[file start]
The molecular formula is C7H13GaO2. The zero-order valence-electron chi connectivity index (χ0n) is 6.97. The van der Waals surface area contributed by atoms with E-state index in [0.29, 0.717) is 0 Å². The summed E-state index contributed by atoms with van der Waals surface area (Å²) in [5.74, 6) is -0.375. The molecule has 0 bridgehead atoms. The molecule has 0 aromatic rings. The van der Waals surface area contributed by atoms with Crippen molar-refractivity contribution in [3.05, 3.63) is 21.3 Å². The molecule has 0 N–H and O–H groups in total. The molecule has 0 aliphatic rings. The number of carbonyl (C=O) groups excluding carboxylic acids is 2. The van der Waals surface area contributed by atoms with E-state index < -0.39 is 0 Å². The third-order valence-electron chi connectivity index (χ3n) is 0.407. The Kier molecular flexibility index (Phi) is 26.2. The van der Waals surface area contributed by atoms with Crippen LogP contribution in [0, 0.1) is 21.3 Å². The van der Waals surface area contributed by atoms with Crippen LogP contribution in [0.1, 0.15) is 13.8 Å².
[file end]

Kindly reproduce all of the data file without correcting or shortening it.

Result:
The molecular formula is C7H13GaO2. The zero-order valence-electron chi connectivity index (χ0n) is 6.97. The van der Waals surface area contributed by atoms with E-state index in [0.29, 0.717) is 0 Å². The summed E-state index contributed by atoms with van der Waals surface area (Å²) in [5.74, 6) is -0.375. The molecule has 0 bridgehead atoms. The molecule has 0 aromatic rings. The van der Waals surface area contributed by atoms with Crippen molar-refractivity contribution in [3.05, 3.63) is 21.3 Å². The molecule has 0 N–H and O–H groups in total. The molecule has 0 aliphatic rings. The number of carbonyl (C=O) groups excluding carboxylic acids is 2. The van der Waals surface area contributed by atoms with E-state index < -0.39 is 0 Å². The third-order valence-electron chi connectivity index (χ3n) is 0.407. The Kier molecular flexibility index (Phi) is 26.2. The van der Waals surface area contributed by atoms with Crippen LogP contribution in [0, 0.1) is 21.3 Å². The van der Waals surface area contributed by atoms with Crippen LogP contribution in [0.1, 0.15) is 13.8 Å².